In playoff fantasy football, predicting the correct number of games played for each team is paramount. This article, now in its fifth year, uses statistics to do just that. If you're unfamiliar with how my system works, click on any (or all) of the following links to the previous installments:
The probability-based process underlying how I project expected playoff games remains the same this postseason, but the sources I used this year are slightly different than the ones I've used in years past (mainly because certain outlets don't seem to care about providing the same data from one year to the next).
For win probabilities related to this week's Wild Card games, I used data from FiveThirtyEight, Vegas Insider, Pro Football Reference, ESPN, and Pro Football Focus. To determine each team's probability of advancing beyond the Divisional Round, I used additional data from FiveThirtyEight, Vegas Insider, and ESPN, as well as data from Football Outsiders.
The end result of all this data collection and applied mathematics is an estimate of each playoff team's probability of playing exactly one game, exactly two games, exactly three games, or exactly four games. As an example of one such calculation, here's how it worked for Kansas City:
- They have a first-round bye, so they can only play three games at most. Therefore, their probability of playing exactly four games is 0.0%.
- Based on data from Football Outsiders and FiveThirtyEight, they have a 64.7% chance of reaching the AFC Championship game, which means they have a 35.3% probability (i.e., 100% minus 64.7%) of playing exactly one game (i.e., losing their first game in the Divisional Round).
- Similarly, based on data from Football Outsiders, FiveThirtyEight, and Vegas Insider, they have a 38.9% probability of making it to the Super Bowl, i.e., playing exactly three games.
- With the above probabilities of playing exactly four games, one game, or three games, we can easily calculate their probability of playing exactly two games via simple subtraction: 100% minus 0% minus 35.3% minus 38.9% equals 25.8%.
These probabilities, (i.e., 35.3%, 25.8%, 38.9%, and 0.0%) are what's displayed in the table below.
EXPECTED PLAYOFF GAMES PLAYED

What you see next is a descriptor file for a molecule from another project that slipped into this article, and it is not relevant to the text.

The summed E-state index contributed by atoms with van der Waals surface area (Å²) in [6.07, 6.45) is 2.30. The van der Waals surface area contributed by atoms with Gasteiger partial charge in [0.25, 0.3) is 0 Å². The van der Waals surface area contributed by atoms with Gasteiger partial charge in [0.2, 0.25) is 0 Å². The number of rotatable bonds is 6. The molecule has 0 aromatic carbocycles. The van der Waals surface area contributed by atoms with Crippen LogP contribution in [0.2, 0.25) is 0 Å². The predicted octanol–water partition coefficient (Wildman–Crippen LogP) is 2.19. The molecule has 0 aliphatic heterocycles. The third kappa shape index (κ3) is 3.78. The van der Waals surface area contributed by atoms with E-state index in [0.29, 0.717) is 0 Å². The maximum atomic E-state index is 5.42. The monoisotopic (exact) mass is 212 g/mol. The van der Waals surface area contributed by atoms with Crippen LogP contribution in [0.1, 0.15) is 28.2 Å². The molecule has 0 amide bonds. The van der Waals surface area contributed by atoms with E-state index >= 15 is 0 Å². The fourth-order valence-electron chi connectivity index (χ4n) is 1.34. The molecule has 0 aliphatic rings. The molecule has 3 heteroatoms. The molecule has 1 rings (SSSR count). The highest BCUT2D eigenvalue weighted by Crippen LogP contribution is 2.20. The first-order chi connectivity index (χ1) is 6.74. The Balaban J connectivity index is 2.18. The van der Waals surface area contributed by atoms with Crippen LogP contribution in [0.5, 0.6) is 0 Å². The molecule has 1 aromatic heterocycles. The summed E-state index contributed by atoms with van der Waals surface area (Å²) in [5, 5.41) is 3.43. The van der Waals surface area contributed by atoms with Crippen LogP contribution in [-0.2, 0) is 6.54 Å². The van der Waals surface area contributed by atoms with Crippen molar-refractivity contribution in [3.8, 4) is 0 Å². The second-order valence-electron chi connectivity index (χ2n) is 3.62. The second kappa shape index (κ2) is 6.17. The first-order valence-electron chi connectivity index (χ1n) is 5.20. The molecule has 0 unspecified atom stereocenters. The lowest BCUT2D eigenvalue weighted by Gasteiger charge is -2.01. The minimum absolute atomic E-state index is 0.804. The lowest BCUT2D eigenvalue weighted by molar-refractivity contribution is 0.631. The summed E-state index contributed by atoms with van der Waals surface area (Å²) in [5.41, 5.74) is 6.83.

Based on the above-detailed process, here's how many games each playoff team is expected to play, both in terms of normal rules (EXP G) and "Super Bowl counts double" rules (ADJ EXP G):
|Team (Seed)||P(1)||P(2)||P(3)||P(4)||EXP G||ADJ EXP G|
|New Orleans Saints (NFC1)||28.8%||28.4%||42.9%||0.0%||2.14||2.57|
|Kansas City Chiefs (AFC1)||35.3%||25.8%||38.9%||0.0%||2.04||2.42|
|Chicago Bears (NFC3)||33.5%||38.9%||14.0%||13.7%||2.08||2.21|
|Los Angeles Rams (NFC2)||38.9%||33.0%||28.1%||0.0%||1.89||2.17|
|New England Patriots (AFC2)||37.1%||35.9%||26.9%||0.0%||1.90||2.17|
|Baltimore Ravens (AFC4)||45.1%||33.1%||11.0%||10.8%||1.88||1.98|
|Houston Texans (AFC3)||43.4%||39.3%||10.3%||7.0%||1.81||1.88|
|Los Angeles Chargers (AFC5)||54.9%||27.8%||8.0%||9.2%||1.72||1.81|
|Dallas Cowboys (NFC4)||44.7%||40.7%||9.6%||5.0%||1.75||1.80|
|Indianapolis Colts (AFC6)||56.6%||27.3%||9.1%||7.0%||1.67||1.73|
|Seattle Seahawks (NFC5)||55.3%||29.7%||9.4%||5.7%||1.65||1.71|
|Philadelphia Eagles (NFC6)||66.5%||23.1%||5.5%||4.9%||1.49||1.54|
These data suggest there are something like five teams to target in playoff fantasy leagues. Four of these five teams have a first-round bye, which has been of considerable import of late. That means the outlier fifth team, Chicago, is the clear value in playoff fantasy contests. A glance at the table's percentages reveals why. The first data point in their favor is that, among teams playing on Wild Card weekend, they have the third-highest probability of playing exactly two games. But far more important is that they have -- by far -- the highest probability of playing four games.
PROJECTED PLAYOFF FANTASY POINTS
As always, I've used the expected game totals above to calculate the expected FFPC points for both standard (Points) and "Super Bowl counts double" (Adjusted Points) contests.
What's different this season is that, rather than exclusively relying on scoring averages for Weeks 13-16 (with tweaks for unsustainable per-game averages), I did some statistical modeling instead. Specifically, I used regression analyses to determine which groups of regular season games best-predicted playoff scoring averages.
For each position, I split player game logs for 2014-2017 into six groups:
- Weeks 1-4
- Weeks 5-8
- Weeks 9-12
- Weeks 13-16
- Weeks 9-16
- Weeks 1-16
For instance, in 2017, Tom Brady averaged the following:
- 27.9 points in Weeks 1-4
- 20.1 points in Weeks 5-8
- 26.7 points in Weeks 9-12
- 15.5 points in Weeks 13-16
- 20.3 points in Weeks 9-16
- 22.3 points in Weeks 1-16
Which one (or more) of these scoring average groups best-predicted playoff points per game from 2014-2017? Well, the results of my regression analyses revealed that regular season scoring average in Weeks 9-16 best predicted playoff points per game for quarterbacks and wide receivers. Meanwhile, for running backs and tight ends, regular season scoring average in Weeks 13-16 best predicted playoff points per game. Therefore, rather than multiplying expected games -- as well as adjusted expected games -- by raw Week 13-16 scoring averages as I have in the past, I instead multiplied by my regression-based expected scoring averages.
As an example of what I mean, let's refer back to Tom Brady. This season, he averaged 18.4 points for Weeks 9-16. The regression model for quarterbacks says to multiply that by 0.72; doing so yields an expectation of 13.2 points per game in the 2018 playoffs. From there, I multiplied 13.2 times New England's 1.9 expected games from the table above to get 25.0 total playoff points, which is the value shown in the table below: